7. Answers to various points (pointes ) raised in this thread 1. Lifts in act 3 Wedding Pas: these are not ever part of the choreographic text in Russia, and in previous versions of The Sleeping Beauty at the Royal Ballet, some dances did the lifts, while others did the other enchainement with arabesque développe efface. The lifts themselves changed over the years, and have been done simple with Aurora just going straight into a sort of pas de chat position and being carried from one side to the other like this (I believe there is footage of Fonteyn doing it this way somewhere still). The success of the way they are performed now, with développe croise,, depends very much on the proportions of Aurora. Incidentally a lifted entrechat used to be staple diet before the pirouette which precedes the run into diagonal of fishes. 2. Generally speaking although successful lifts are of course somewhat dependant on physical strength, they are also dependant on the couple hearing the musical dynamics of the take off in the same way. Even a very light ballerina weight wise may be heavy for a partner to lift if not coordinated with her partner - and vice versa (although all configurations can of course occur!) 3. There are different schools of thought as to how the fish dives should be managed. The most exciting being when Aurora makes her second endedans turn go forward off the supporting leg and dives - her Prince catches her. As opposed to her doing two turns on balance and the Prince taking her into the fish. 4 Platforms on shoes: A. Many photographs from the past were retouched to show a very narrow point. B. Russian pointe shoes, especially of early to mid last century, were much narrower in the toes (and the Russian dancers did not balance for any length of time on one leg, in Rose Adagio or other. - in fact they didn’t take their arm up when balancing in attitude to give hand to the next partner). C. Many if not most dancers use a wider platform when dancing the act 1 Aurora, as it is much easier to balance. Many also darn around the edges to create a still wider platform. It is easier to turn however on a narrower platform, and some have been seen to favour a wide platform on the right foot and a narrower one on the left (on which most of the pirouettes are performed). D. It would be interesting to see the old film of Nureyev and Seymour dancing act 3. I am almost certain that they did not perform the lifts either. E. And lastly, to make performing Odette/Odile in Swan lake dependant on whether the ballerina wishes, or can do 32 perfect fouettees is IMO ludicrous. One of the greatest would never have performed it then - Maya Plisetskaya... Fonteyn always had difficulty... They are used in the coda to dazzle the Prince, so if a manege is equally dazzling, it will not spoil the overall effect of the ballet! Technical virtuosity and facility, should be there to enable and enhance interpretation, not for their own sake...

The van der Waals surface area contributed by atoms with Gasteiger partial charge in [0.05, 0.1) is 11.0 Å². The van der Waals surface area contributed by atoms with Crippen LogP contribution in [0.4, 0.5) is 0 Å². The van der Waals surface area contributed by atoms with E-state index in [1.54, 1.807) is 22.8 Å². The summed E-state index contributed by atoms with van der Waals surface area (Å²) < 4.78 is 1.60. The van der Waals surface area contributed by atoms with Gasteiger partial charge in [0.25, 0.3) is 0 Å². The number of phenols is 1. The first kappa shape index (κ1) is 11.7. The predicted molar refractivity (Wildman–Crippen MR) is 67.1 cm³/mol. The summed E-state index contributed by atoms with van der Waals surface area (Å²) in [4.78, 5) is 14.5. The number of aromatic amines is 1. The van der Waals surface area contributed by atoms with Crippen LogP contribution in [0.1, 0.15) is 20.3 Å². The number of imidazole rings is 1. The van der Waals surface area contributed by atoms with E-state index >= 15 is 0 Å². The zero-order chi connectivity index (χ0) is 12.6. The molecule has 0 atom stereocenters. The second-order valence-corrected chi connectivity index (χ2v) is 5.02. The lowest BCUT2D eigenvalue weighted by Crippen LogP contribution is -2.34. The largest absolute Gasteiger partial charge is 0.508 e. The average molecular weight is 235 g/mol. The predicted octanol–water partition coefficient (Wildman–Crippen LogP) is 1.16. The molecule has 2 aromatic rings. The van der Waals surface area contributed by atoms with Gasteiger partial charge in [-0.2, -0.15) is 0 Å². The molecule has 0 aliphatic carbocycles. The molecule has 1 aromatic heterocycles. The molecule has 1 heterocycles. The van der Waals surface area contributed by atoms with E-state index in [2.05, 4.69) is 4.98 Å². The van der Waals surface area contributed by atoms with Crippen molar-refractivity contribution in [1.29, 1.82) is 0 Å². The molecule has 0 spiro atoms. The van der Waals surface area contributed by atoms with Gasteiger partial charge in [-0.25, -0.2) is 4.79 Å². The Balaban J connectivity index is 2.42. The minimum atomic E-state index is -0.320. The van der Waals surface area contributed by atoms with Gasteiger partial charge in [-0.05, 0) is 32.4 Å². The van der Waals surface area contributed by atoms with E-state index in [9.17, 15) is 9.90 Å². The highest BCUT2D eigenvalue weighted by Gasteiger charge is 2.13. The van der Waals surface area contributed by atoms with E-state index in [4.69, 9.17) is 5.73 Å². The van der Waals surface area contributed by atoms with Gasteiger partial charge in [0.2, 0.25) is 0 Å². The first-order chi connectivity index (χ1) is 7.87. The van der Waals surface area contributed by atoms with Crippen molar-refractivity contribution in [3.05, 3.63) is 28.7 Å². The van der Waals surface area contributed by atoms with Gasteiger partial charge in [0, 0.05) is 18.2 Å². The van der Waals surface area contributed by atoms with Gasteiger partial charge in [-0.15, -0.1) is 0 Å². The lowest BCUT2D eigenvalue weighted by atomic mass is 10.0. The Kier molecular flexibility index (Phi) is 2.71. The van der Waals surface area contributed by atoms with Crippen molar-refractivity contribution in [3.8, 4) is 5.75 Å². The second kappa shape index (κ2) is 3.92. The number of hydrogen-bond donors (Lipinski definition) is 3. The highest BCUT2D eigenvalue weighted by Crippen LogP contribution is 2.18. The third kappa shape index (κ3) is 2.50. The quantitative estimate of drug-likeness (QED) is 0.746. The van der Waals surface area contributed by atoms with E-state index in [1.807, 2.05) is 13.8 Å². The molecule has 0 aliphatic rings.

8. It is extremely usual for a coach to give a kiss to the dancers he or she has been coaching at the end of a rehearsal. For those interested, it is also very usual for Russian coaches coaching Russian dancers, to have heated arguments during a coaching session, then meeting up afterwards over a meal or a drink as the greatest of friends
  9. Horses for courses... Always to be borne in mind
  10. What about some of the ballets of Anton Doln’s time. He was founder of the company and directed it for some decades. His Pas de Quatre and Variations for 4 rarely seen nowadays.... Witch boy amongst many other famous roles of John Gilpin...
  11. INVITATION On behalf of Maina Gielgud and the team of Coaching for Coaches we would like to formally invite you to participate in the two-day workshop on Saturday 2nd and Sunday 3rd November which will be held in the Clore Studio of the Royal Opera House, Covent Garden, London. We believe it to be a wonderful opportunity to explore, enjoy and work on the art of the Romantic Ballet Era, using extracts from some of these legendary works. The secrets of classical ballet’s different styles are hidden in the details. Maina Gielgud was taught them by her outstanding teachers, choreographers she worked with, and the experiences of her unique ballet career. She will generously share her knowledge and assist you in mastering the style, leaving you free to bring your own individual artistry to it, while respecting the tradition. Our workshop is an opportunity for professional female dancers and advanced students to be coached in this lovely style, while teachers, coaches and observers can add to their knowledge through watching and having interactive discussion regarding its history, staging and execution. With kind regards, Coaching for Coaches team email;coachingforcoaches1@gmail.com
  12. The choreographer almost always arranges the procedure for the bows. They rarely vary in different companies because of this, although sometimes FOH (Front of Curtain bows) are not possible in a certain venue, in which case changes are made. Some choreographers do not put in FOH bows at all. The style of the bows of the corps de ballet and soloists - which foot, and arm for classical ballets sometimes if bows have not been choreographed, then becomes the generic one the company uses. Principals usually left to decide on their own once the order is set.